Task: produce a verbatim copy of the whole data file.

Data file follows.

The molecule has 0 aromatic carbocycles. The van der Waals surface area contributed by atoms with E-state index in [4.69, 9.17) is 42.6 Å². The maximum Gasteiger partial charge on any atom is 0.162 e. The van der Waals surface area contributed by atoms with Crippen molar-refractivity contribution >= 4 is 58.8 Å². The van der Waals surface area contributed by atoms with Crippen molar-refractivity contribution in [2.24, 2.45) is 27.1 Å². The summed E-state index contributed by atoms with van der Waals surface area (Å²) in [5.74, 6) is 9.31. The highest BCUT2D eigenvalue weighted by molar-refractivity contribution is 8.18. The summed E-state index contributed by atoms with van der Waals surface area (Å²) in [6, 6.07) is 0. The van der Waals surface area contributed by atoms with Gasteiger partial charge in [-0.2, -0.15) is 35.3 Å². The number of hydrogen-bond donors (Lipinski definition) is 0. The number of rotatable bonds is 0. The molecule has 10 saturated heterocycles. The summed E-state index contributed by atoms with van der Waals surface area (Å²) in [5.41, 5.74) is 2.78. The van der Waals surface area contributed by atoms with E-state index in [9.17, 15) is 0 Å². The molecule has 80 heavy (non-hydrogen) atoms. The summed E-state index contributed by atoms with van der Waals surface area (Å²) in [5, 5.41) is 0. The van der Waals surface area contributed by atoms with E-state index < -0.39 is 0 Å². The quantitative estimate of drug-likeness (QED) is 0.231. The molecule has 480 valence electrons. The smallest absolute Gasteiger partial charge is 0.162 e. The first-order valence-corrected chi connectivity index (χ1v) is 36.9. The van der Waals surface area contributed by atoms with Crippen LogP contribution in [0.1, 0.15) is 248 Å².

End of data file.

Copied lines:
The molecule has 0 aromatic carbocycles. The van der Waals surface area contributed by atoms with E-state index in [4.69, 9.17) is 42.6 Å². The maximum Gasteiger partial charge on any atom is 0.162 e. The van der Waals surface area contributed by atoms with Crippen molar-refractivity contribution >= 4 is 58.8 Å². The van der Waals surface area contributed by atoms with Crippen molar-refractivity contribution in [2.24, 2.45) is 27.1 Å². The summed E-state index contributed by atoms with van der Waals surface area (Å²) in [5.74, 6) is 9.31. The highest BCUT2D eigenvalue weighted by molar-refractivity contribution is 8.18. The summed E-state index contributed by atoms with van der Waals surface area (Å²) in [6, 6.07) is 0. The van der Waals surface area contributed by atoms with Gasteiger partial charge in [-0.2, -0.15) is 35.3 Å². The number of hydrogen-bond donors (Lipinski definition) is 0. The number of rotatable bonds is 0. The molecule has 10 saturated heterocycles. The summed E-state index contributed by atoms with van der Waals surface area (Å²) in [5.41, 5.74) is 2.78. The van der Waals surface area contributed by atoms with E-state index in [9.17, 15) is 0 Å². The molecule has 80 heavy (non-hydrogen) atoms. The summed E-state index contributed by atoms with van der Waals surface area (Å²) in [5, 5.41) is 0. The van der Waals surface area contributed by atoms with E-state index < -0.39 is 0 Å². The quantitative estimate of drug-likeness (QED) is 0.231. The molecule has 480 valence electrons. The smallest absolute Gasteiger partial charge is 0.162 e. The first-order valence-corrected chi connectivity index (χ1v) is 36.9. The van der Waals surface area contributed by atoms with Crippen LogP contribution in [0.1, 0.15) is 248 Å².